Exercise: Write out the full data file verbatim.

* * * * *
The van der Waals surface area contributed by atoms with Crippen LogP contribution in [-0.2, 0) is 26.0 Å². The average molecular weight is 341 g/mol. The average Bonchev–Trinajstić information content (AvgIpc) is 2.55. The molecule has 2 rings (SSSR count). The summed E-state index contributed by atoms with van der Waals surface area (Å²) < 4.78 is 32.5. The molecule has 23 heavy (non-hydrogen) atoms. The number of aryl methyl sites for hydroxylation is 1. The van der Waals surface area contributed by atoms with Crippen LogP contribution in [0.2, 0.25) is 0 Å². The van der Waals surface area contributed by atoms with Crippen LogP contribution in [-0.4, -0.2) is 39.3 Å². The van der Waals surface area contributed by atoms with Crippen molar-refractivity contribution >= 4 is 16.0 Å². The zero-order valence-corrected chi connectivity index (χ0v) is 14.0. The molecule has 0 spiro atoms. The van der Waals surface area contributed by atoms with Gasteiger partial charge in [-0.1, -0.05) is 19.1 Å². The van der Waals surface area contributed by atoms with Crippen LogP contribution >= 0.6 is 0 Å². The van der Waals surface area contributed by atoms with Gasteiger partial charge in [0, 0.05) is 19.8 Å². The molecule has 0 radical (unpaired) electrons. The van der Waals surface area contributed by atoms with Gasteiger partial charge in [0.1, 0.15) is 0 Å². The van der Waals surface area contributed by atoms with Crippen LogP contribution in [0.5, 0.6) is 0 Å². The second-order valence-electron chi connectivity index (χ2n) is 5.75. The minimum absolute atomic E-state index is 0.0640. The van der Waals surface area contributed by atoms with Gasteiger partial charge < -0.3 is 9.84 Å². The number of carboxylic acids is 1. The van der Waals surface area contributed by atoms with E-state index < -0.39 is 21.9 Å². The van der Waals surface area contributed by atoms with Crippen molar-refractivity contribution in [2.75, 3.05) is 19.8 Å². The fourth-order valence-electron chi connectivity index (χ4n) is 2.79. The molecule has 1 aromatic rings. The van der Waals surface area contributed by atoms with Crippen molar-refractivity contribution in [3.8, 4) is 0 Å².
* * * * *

The van der Waals surface area contributed by atoms with Crippen LogP contribution in [-0.2, 0) is 26.0 Å². The average molecular weight is 341 g/mol. The average Bonchev–Trinajstić information content (AvgIpc) is 2.55. The molecule has 2 rings (SSSR count). The summed E-state index contributed by atoms with van der Waals surface area (Å²) < 4.78 is 32.5. The molecule has 23 heavy (non-hydrogen) atoms. The number of aryl methyl sites for hydroxylation is 1. The van der Waals surface area contributed by atoms with Crippen LogP contribution in [0.2, 0.25) is 0 Å². The van der Waals surface area contributed by atoms with Crippen LogP contribution in [-0.4, -0.2) is 39.3 Å². The van der Waals surface area contributed by atoms with Crippen molar-refractivity contribution >= 4 is 16.0 Å². The zero-order valence-corrected chi connectivity index (χ0v) is 14.0. The molecule has 0 spiro atoms. The van der Waals surface area contributed by atoms with Gasteiger partial charge in [-0.1, -0.05) is 19.1 Å². The van der Waals surface area contributed by atoms with Crippen LogP contribution >= 0.6 is 0 Å². The van der Waals surface area contributed by atoms with Gasteiger partial charge in [0, 0.05) is 19.8 Å². The molecule has 0 radical (unpaired) electrons. The van der Waals surface area contributed by atoms with Gasteiger partial charge in [0.1, 0.15) is 0 Å². The van der Waals surface area contributed by atoms with Crippen LogP contribution in [0.5, 0.6) is 0 Å². The second-order valence-electron chi connectivity index (χ2n) is 5.75. The minimum absolute atomic E-state index is 0.0640. The van der Waals surface area contributed by atoms with Gasteiger partial charge < -0.3 is 9.84 Å². The number of carboxylic acids is 1. The van der Waals surface area contributed by atoms with E-state index < -0.39 is 21.9 Å². The van der Waals surface area contributed by atoms with Crippen molar-refractivity contribution in [2.75, 3.05) is 19.8 Å². The fourth-order valence-electron chi connectivity index (χ4n) is 2.79. The molecule has 1 aromatic rings. The van der Waals surface area contributed by atoms with Crippen molar-refractivity contribution in [3.8, 4) is 0 Å².